New option for food at school

Canteens are one of the most important services that P&Cs provide for schools, but the burden for volunteers is immense. Council’s Communications Officer, Janelle Kennard, investigated a new option for Canberra schools looking to provide a food service without leaning on the P&C.

Supported by an ACT Health Promotion Grant from the ACT Government, the YMCA Canberra has been looking into school canteens and the ways in which schools and P&Cs can be supported to provide a viable, healthy food service for their community. It soon became apparent that one of the significant challenges to the viability of individual school canteens was the limited scale of their market. And there were schools with little or no canteen service that were looking for easy options. So the YMCA began an innovative trial at three lucky ACT primary schools.

“We progressively rolled out the Y’s Bites service during term two, firstly at Charnwood-Dunlop, then Red Hill School and Palmerston,” explained YMCA Grants Coordinator, Diane Percy. “There has already been a fantastic response and orders are increasing every week!”

YMCAkitchenThe meals are prepared in a centralised, commercial YMCA kitchen under the supervision of Senior Chef Jessica Ardaiz and in accordance with ACT school food and drink policies. “It’s good healthy food, cooked using quality fresh ingredients,” Jessica told me.

There is a choice of hot meals such as lasagne, chicken enchilada and curry, as well as a range of wraps, salad box, drink or muffin. The YMCA provides materials so that schools can promote the service. Parents order and pay online.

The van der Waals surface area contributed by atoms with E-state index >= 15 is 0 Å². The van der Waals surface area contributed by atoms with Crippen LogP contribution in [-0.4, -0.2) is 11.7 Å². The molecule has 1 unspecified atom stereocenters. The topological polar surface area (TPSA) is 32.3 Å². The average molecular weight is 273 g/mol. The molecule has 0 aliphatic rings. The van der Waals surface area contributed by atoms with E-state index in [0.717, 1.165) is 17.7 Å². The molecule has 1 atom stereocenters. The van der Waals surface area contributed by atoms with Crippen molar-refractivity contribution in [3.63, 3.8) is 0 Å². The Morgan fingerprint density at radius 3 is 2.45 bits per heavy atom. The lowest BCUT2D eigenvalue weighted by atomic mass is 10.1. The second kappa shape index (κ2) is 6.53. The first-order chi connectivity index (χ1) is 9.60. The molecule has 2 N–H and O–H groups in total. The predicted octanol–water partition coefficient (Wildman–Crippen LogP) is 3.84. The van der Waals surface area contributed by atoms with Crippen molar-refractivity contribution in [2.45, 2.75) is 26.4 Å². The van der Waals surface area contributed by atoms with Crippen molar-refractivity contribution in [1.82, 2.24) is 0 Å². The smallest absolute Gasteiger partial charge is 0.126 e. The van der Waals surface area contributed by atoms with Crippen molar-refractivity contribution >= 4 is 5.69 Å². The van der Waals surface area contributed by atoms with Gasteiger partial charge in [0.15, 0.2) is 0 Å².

I visited the impressive kitchen as meals were being prepared, packaged and labelled with the child’s name and class. The meals were then transferred into an insulated box and into the van on its way to Charnwood-Dunlop Primary School. It was a relatively small delivery – 25 orders – the day I visited, but the YMCA is regularly delivering around 300 lunches each week to the three schools on the trial.

I met the van at the school. The food was transferred to the school’s canteen where a team of student volunteers eagerly sorted the meals into class baskets, checked off the contents against a list of ordered meals and, donning their special aprons, delivered the baskets to classrooms just in time for lunch.

“The kids just love it,” Diane from the YMCA told me. “They get to participate in delivering the healthy meals and whoever helps gets to wear the Y’s Bites aprons.”

The feedback is very positive on the food, according to Diane. “It’s tasty and fabulous, the kids tell us, and they also like the packaging – it looks ‘cool’, is completely recyclable and the branding is fun and colourful.”

“It is a great service to the parents. The short time frame is challenging for the chef and her team – orders come in by 5pm the night before and are at the school by 11am, for those schools with an early lunch break,“ Diane says. “But our systems are in place now and working well.”

One spare meal is also provided for every 20 ordered, in case there is a mistake or a dropped meal. This is particularly appreciated by the school’s Deputy Principal, Rob Lans, who was enthusiastic about the service. He told me that both staff and students were enjoying the food, that the YMCA had been very accommodating of their needs, and things were working smoothly.

“Other school canteen operators are interested in the Y’s Bites healthy food program, having the option to order healthy pre-packaged snacks and hot meals directly from us which they sell via their own ordering or counter services,” said Diane. “In the future it will make it easier for school canteens to offer a greater selection of healthy lunches on their menu.”